So – I just found my first absolute GEM in this challenge and it’s a book I had never actually heard of before starting it, which, given what I have learnt about it since, is kinda shocking. I am a big fan of Bret Easton Ellis and have read all of his books, particularly enjoying Less Than Zero and The Rules of Attraction, the latter of which contains some characters which are cross referenced in Tartt’s A Secret History. It transpires that Tartt and Easton Ellis are friends who met at College – and it was this college (Bennington, Vermont) which became the basis for her Hampden and his Camden campuses respectively.
The story is a highly engaging and well written account of some murders which occur around and have links to the group of friends which the narrator (Richard) is part of. It is more a story about WHY the murders happen and how it affects those involved than it is about who committed them and this is one of the fascinating elements of the book. The characters are fabulous; vivid, strongly defined and easy to imagine meeting in your everyday life. From about 5 pages in I was absolutely hooked.
Tartt manages to convey with spooky accuracy the feel of being at college (University in the UK) and that period after arriving where groups of friends are forming and patterns of behaviour become set. It is very believable and some events really do trigger parallels for me as a reader, certain personality types which seem to be obligatory in this environment, expectations and attitudes to drink, sex, drugs. The accuracy of her descriptions paints a highly effective background to the story itself and I believe that this is partly why I found it so mind-blowingly engaging.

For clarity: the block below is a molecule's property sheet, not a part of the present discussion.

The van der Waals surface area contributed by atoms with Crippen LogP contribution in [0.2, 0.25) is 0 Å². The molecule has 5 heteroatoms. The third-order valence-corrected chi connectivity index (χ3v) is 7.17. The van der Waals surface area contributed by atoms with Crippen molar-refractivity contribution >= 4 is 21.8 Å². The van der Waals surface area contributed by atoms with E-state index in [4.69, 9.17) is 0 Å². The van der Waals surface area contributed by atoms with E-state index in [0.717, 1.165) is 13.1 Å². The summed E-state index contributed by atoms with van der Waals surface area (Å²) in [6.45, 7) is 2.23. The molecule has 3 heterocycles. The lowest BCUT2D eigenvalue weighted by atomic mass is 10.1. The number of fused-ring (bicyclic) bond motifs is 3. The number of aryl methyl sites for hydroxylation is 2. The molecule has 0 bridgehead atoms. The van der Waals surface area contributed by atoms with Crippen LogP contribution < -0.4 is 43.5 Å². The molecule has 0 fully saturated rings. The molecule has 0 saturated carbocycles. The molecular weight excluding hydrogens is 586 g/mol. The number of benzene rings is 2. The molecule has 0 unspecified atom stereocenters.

I can see some clear similarities with Easton Ellis’ style of writing, mainly the way this is paced, some of the language and the highly engaging characters, but Tartt makes this world totally her own and I believe she is far warmer and less clinical in her story than Easton Ellis usually is in his (not that this is a criticism of his work – which is probably better for being so).
I read this book in about a week, mostly in my usual small segments of time on the tram – but it was one of those which I simply felt desperate to retain engagement with and therefore I spent more time in an evening just blissfully reading for pleasure, lost in their world. I love Tartt’s style of writing and will definitely be looking up her other works off the back of this, I wish I had found her sooner and I guess this is where the #100 books experiment pays dividends because for every godawful Little Women experience, there is a solid gold nugget like this one.
I am now on to The Clan of the Cave Bear and it’s early days but going well. So far 4 books down of the 13 I need to complete before year end which is fair progress to stay on track I think.